When two parents end their relationship, they face a difficult problem. On the one hand, they have to move on and forge a new, independent life. On the other hand, they'll be tied together for the rest of their lives by virtue of the children they share. All too often, this dual existence prompts hard feelings between exes who would just as soon sever all ties. Nowhere is this seen more often than the realm of child support, where one parent invariably feels the amount is too low while the other thinks it's much too high. Sometimes the turmoil becomes so great that child support doesn't get paid at all.
This article will explain how child support orders are enforced in the State of Massachusetts. If you have any questions about child support enforcement after you read this article, you should contact a family law attorney for advice.
In Massachusetts, child support includes monetary support (for basics like food, shelter and clothing) and health care, including insurance premiums and out-of-pocket expenses. For purposes of this article, the parent who receives child support is known as the "receiving parent," while the parent who has to pay is called "the paying parent."
Whether you're divorcing or you've never been married, when your relationship ends you need to get an official child support order from a court, so that you can enforce and collect child support if the paying parent stops making payments in the future.
In Massachusetts, child support orders are determined according to each parent's available income and a mathematical formula known as the child support guidelines. For a detailed discussion of how child support is calculated, please see Child Support in Massachusetts by Teresa Wall-Cyb.
Within the Massachusetts Department of Revenue is an office called Child Support Enforcement (CSE). CSE was established to enforce state and federal laws about child support.
CSE performs a number of critical child support functions. It uses an administrative (non-judicial) process to:
CSE can apply enforcement measures when paying parents aren't meeting their child support obligations. However, in urgent or complicated cases, parents might find it's in their best interest to locate a private lawyer or legal aid attorney who can go to court and argue to a judge on their behalf. In some circumstances, this can be more effective than waiting for CSE to act.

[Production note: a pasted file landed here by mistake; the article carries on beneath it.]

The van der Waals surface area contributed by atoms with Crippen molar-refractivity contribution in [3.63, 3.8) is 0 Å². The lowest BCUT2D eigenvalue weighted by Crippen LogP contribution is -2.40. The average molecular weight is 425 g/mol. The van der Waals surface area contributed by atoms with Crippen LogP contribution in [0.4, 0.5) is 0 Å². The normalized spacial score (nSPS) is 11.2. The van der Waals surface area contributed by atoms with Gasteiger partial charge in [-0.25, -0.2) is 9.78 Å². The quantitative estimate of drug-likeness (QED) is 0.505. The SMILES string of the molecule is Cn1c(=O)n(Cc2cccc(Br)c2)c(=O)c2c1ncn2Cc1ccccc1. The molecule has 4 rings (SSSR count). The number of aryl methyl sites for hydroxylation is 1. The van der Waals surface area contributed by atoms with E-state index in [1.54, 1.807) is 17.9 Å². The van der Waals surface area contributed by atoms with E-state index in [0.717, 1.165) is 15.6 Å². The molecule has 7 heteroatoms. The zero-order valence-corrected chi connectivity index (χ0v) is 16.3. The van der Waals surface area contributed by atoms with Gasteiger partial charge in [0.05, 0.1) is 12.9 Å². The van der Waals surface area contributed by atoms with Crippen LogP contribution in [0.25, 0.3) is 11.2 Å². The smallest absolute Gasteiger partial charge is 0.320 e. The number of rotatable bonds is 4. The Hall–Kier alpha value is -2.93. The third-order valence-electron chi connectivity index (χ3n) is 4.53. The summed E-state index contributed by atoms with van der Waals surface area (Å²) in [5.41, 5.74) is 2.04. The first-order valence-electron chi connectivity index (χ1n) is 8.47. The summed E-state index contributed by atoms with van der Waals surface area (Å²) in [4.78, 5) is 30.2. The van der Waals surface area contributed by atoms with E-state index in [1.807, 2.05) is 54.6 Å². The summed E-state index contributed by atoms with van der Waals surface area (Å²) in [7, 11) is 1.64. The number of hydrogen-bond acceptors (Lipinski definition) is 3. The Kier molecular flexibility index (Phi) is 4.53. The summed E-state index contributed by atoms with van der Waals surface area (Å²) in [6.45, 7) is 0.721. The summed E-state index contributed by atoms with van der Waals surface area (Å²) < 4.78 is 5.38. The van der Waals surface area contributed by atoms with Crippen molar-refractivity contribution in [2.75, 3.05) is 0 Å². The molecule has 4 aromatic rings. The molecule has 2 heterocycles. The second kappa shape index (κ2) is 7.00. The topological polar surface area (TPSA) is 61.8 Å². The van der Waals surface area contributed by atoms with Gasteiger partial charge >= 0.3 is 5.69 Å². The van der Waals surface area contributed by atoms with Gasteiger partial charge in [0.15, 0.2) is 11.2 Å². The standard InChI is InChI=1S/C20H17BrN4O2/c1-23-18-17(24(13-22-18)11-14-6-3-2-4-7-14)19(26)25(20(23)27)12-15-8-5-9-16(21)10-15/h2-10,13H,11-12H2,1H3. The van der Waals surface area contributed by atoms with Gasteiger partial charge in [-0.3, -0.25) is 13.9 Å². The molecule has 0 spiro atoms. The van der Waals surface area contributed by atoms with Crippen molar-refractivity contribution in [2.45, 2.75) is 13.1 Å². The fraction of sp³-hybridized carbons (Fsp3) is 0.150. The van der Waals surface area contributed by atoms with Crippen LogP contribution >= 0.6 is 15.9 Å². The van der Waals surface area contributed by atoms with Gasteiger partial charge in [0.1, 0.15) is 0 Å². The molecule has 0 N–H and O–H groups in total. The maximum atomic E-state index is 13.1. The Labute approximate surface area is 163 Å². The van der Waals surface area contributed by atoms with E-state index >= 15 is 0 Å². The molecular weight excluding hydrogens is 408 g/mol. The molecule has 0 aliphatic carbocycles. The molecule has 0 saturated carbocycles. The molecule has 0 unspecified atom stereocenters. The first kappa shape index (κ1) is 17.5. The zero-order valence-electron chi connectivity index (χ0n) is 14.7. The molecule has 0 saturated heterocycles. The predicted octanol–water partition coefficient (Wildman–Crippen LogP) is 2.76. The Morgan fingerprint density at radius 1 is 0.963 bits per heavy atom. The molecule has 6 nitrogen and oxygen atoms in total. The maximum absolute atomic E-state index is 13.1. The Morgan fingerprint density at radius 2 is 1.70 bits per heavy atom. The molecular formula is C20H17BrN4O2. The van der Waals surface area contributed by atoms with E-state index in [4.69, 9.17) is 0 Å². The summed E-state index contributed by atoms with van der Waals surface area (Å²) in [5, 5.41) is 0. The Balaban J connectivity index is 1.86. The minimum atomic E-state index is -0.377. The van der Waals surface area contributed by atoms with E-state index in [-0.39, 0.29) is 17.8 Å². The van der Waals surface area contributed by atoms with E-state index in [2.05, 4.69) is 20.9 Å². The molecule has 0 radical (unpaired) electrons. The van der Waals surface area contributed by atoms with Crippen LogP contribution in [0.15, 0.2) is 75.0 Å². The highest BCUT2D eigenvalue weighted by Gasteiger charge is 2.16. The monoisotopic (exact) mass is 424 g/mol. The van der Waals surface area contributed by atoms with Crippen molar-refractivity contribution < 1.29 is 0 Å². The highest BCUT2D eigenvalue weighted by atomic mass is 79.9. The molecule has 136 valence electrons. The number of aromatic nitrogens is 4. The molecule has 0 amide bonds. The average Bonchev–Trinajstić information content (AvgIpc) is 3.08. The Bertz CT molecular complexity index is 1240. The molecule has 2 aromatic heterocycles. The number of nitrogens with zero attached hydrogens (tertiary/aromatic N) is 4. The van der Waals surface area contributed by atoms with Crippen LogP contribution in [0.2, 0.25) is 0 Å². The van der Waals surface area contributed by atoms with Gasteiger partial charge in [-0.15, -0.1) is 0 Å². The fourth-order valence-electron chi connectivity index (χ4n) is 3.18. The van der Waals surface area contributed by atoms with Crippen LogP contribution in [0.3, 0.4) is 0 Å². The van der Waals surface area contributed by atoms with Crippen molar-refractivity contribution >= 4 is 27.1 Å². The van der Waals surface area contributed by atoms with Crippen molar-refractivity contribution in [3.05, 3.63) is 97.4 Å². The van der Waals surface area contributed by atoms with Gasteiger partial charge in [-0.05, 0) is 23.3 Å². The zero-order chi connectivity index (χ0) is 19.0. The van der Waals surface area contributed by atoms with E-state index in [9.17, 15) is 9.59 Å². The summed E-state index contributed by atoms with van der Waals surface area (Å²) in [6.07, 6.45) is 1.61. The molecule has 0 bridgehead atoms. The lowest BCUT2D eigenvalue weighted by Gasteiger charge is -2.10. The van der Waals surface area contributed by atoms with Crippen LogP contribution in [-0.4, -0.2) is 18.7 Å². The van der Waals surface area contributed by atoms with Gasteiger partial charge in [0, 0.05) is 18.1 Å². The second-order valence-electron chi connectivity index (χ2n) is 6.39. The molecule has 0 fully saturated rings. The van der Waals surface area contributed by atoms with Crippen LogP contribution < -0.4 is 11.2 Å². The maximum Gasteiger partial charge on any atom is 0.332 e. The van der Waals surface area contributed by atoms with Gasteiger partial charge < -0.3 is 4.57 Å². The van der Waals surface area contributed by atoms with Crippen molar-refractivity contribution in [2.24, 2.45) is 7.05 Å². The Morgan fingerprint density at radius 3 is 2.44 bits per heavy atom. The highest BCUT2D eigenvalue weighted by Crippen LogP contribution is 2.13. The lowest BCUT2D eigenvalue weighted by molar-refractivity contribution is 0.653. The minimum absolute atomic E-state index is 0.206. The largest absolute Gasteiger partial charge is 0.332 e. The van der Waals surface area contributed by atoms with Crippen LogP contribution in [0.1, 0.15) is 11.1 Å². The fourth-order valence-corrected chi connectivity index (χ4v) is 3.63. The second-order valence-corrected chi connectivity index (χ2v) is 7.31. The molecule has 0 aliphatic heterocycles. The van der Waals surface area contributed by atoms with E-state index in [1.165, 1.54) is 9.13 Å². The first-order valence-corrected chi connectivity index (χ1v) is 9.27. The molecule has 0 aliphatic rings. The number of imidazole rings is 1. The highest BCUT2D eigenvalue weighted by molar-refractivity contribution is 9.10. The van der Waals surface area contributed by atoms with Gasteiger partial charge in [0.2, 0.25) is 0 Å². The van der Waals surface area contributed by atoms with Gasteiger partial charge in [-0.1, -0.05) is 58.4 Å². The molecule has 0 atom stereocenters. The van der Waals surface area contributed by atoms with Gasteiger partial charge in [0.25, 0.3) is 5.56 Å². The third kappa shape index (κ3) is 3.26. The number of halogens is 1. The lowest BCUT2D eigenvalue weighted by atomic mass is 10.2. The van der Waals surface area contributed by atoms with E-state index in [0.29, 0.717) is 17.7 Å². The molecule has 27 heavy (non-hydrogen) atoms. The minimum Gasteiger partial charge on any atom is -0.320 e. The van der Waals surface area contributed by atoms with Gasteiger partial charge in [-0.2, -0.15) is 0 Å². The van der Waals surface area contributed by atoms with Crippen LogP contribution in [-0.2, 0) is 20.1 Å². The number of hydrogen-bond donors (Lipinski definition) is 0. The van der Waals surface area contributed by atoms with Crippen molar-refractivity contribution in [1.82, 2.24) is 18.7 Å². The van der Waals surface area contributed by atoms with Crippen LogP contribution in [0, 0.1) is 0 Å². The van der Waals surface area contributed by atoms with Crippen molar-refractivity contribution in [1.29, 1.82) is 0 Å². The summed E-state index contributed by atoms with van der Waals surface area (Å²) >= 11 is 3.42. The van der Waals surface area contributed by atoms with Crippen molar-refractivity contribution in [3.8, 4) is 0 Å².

CSE and family court judges have a set of powerful legal tools to collect payment from parents with past-due child support accounts (known as "arrearages"), including:
If you're a paying parent, make sure you keep up with your child support obligation. Don't fall into arrearages. If you think you might have a problem, contact CSE, a family lawyer, or a legal aid attorney for advice about changing your payments and paying off your arrearages. The worst thing you can do is let arrearages accumulate until CSE takes enforcement measures against you. Once that happens, it's a lot harder to repair the damage to your finances and your reputation.
On the other hand, if you're a receiving parent, it's important that you understand all the enforcement mechanisms that CSE can take against a parent who's failed to pay child support. Understanding the laws and the options will prepare you to contact CSE and ask them to take the appropriate action to ensure that your children are financially supported and have what they need to thrive.
Massachusetts General Law, Part II, Title III (Domestic Relations)
The Massachusetts Court System: Self-Help Center
Massachusetts Legal Help (child support topics and legal aid for qualifying individuals)
Massachusetts Department of Revenue, Child Support Enforcement
Massachusetts Child Support Enforcement Division